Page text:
“Please, can we go back?”

By | October 16th, 2010

When Kathy Potvin told her grandson she was considering breaking a tradition of visiting Ocean Park, Maine, last summer, the 7-year-old protested.

“But we’ve always gone there,” he told Potvin, a librarian from Nashua, N.H. “He said, ‘Please, can we go back?’ ”

Her family had returned to the same hotel every year since her grandson was 18 months old. She couldn’t say “no.”

“He spent almost an hour in the car on the way up, talking about going to Snail Rocks, catching crabs, walking to the ice cream store, feeding the seagulls, riding his boogie board, going to Chicago Dogs,” she recalled. “Honestly, I was thrilled. It’s those kind of traditions and memory buildings that is a huge part of the appeal of the same old, same old, and make us behave like Capistrano Swallows.”

This is the time of year when most winter vacations are booked, and Christmas and New Year’s getaways tend to be repeats like the Potvins’ — a trip to a favorite mountain resort or a city near family.

Redundancy has a lot of value, both for travelers and for the travel business.

Visit. Have fun. Repeat.
“People want a sure thing,” said Anne Campbell, a travel expert who edits the site Shipcriticblog.com. “They want to know where they’re going, they want something safe and easy that they like. Repeat customers are important to the travel industry, too.”


Repeat business is critically important to the travel industry, particularly to hotels. It’s difficult to quantify how essential repeat customers are, but a recent survey of spa hotels found that more than three-quarters of all visitors were repeat guests. In other words, if people didn’t return, occupancy rates would drop faster than a hot stone falling off massage table. Some hotels might go out of business.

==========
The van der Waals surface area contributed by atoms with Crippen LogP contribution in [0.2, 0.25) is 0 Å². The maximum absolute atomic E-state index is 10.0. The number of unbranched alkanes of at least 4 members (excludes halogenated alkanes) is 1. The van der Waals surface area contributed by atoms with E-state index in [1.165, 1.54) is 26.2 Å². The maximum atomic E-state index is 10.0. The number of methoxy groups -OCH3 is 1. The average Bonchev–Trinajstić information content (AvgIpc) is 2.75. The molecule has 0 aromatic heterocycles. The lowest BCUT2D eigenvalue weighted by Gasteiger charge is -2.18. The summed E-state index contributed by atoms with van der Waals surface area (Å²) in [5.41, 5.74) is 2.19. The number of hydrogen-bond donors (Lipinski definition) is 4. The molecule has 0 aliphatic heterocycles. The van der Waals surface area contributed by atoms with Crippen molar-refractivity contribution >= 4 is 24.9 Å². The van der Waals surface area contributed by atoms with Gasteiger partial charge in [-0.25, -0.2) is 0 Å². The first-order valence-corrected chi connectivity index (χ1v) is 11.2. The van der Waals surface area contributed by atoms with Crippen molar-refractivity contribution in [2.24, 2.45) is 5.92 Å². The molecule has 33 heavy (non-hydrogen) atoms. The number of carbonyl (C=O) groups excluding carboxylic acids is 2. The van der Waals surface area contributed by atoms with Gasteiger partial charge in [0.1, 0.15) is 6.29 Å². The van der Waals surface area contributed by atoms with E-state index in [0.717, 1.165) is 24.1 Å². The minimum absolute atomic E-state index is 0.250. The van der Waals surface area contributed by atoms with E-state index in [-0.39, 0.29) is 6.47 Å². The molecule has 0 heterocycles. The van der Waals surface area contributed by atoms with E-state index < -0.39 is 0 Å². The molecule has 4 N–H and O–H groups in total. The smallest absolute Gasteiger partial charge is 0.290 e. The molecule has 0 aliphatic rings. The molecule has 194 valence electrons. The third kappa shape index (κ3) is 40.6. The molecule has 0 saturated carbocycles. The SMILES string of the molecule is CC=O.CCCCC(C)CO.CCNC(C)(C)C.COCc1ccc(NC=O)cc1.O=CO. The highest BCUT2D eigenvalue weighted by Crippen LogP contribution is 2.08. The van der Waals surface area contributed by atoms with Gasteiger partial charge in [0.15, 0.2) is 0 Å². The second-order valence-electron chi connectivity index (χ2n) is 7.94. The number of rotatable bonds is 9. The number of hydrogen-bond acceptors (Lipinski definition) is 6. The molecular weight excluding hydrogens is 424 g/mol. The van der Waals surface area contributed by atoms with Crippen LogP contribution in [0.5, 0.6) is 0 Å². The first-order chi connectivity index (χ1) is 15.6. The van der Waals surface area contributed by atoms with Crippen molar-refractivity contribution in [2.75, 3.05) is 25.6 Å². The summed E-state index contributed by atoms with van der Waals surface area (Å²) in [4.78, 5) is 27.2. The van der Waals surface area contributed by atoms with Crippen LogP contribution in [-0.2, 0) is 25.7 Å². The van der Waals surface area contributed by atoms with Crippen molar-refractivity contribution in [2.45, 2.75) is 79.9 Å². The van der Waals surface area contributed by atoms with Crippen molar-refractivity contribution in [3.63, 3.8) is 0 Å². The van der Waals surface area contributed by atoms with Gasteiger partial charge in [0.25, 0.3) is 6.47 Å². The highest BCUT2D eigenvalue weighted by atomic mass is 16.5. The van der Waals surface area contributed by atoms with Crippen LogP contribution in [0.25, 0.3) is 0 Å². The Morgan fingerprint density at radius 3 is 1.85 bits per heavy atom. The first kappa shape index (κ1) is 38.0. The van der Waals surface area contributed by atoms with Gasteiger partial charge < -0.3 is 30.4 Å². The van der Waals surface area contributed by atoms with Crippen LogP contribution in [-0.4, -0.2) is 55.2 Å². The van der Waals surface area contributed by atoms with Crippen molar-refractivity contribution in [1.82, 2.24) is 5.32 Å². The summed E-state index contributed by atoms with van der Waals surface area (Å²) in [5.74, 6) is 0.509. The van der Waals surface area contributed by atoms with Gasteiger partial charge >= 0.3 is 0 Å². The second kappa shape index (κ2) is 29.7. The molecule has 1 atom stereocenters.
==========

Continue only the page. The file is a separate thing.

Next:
Related story:   We never asked for travel insurance — can we get our money back?

“At a time like this, repeat guests are very special,” said Robert Mandelbaum, the director of research information services at PKF Hospitality Research in Atlanta. “They’re the base of your business, from a hotel’s point of view.”

But other than more personalized service, and the health of the travel industry, what’s in it for you?

A study conducted by the University of North Carolina found repeat vacationers benefit in several ways:

• The odds that they’ll have an “unsatisfactory experience” are lower.

• They’re more likely to find “their kind of people” when they get there.

• There’s an emotional attachment to the place.

• They’re able to experience aspects of a destination they may have missed the last time they were there.

Put another way, if they had fun last time, they’re more likely to have fun next time.

Dig deeper
If vacations are about discovery, then repeat vacations are about going more than skin-deep.

Visitors can learn a lot by getting someone who knows the area to show them around. A Los Angeles Times reporter recently took the “insider” tour of Oahu from Jorge Garcia, an actor on the hit television show, “Lost.” The tour included some stops even some Hawaiians may not visit, like Kualoa Ranch.